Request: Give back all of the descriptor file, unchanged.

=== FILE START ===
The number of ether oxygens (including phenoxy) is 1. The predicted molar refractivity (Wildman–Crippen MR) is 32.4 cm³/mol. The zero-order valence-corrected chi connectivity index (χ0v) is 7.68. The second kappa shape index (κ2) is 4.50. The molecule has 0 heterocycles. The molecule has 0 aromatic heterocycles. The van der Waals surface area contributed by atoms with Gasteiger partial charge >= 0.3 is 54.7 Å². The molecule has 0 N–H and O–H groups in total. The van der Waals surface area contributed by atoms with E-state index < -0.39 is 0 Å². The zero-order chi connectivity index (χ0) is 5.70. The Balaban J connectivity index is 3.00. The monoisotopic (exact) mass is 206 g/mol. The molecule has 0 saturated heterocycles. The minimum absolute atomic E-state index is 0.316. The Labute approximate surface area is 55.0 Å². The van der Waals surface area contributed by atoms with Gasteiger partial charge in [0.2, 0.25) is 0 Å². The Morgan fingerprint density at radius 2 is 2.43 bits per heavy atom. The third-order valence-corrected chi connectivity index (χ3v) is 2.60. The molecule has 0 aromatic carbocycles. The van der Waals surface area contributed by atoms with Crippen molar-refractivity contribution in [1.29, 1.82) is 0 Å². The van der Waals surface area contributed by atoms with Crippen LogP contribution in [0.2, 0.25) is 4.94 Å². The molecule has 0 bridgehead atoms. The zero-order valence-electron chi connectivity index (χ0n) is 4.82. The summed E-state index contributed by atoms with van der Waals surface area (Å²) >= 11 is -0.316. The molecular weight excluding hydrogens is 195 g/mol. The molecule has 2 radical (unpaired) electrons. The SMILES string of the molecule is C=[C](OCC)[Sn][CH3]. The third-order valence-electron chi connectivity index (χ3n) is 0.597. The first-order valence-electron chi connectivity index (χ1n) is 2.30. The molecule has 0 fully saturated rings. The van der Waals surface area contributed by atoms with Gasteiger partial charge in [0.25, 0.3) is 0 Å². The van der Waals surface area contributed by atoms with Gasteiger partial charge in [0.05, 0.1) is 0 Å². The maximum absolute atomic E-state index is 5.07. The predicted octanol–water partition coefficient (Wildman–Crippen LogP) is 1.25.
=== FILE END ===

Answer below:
The number of ether oxygens (including phenoxy) is 1. The predicted molar refractivity (Wildman–Crippen MR) is 32.4 cm³/mol. The zero-order valence-corrected chi connectivity index (χ0v) is 7.68. The second kappa shape index (κ2) is 4.50. The molecule has 0 heterocycles. The molecule has 0 aromatic heterocycles. The van der Waals surface area contributed by atoms with Gasteiger partial charge >= 0.3 is 54.7 Å². The molecule has 0 N–H and O–H groups in total. The van der Waals surface area contributed by atoms with E-state index < -0.39 is 0 Å². The zero-order chi connectivity index (χ0) is 5.70. The Balaban J connectivity index is 3.00. The monoisotopic (exact) mass is 206 g/mol. The molecule has 0 saturated heterocycles. The minimum absolute atomic E-state index is 0.316. The Labute approximate surface area is 55.0 Å². The van der Waals surface area contributed by atoms with Gasteiger partial charge in [0.2, 0.25) is 0 Å². The Morgan fingerprint density at radius 2 is 2.43 bits per heavy atom. The third-order valence-corrected chi connectivity index (χ3v) is 2.60. The molecule has 0 aromatic carbocycles. The van der Waals surface area contributed by atoms with Crippen molar-refractivity contribution in [1.29, 1.82) is 0 Å². The van der Waals surface area contributed by atoms with Crippen LogP contribution in [0.2, 0.25) is 4.94 Å². The molecule has 0 bridgehead atoms. The zero-order valence-electron chi connectivity index (χ0n) is 4.82. The summed E-state index contributed by atoms with van der Waals surface area (Å²) >= 11 is -0.316. The molecular weight excluding hydrogens is 195 g/mol. The molecule has 2 radical (unpaired) electrons. The SMILES string of the molecule is C=[C](OCC)[Sn][CH3]. The third-order valence-electron chi connectivity index (χ3n) is 0.597. The first-order valence-electron chi connectivity index (χ1n) is 2.30. The molecule has 0 fully saturated rings. The van der Waals surface area contributed by atoms with Gasteiger partial charge in [0.25, 0.3) is 0 Å². The van der Waals surface area contributed by atoms with Gasteiger partial charge in [0.05, 0.1) is 0 Å². The maximum absolute atomic E-state index is 5.07. The predicted octanol–water partition coefficient (Wildman–Crippen LogP) is 1.25.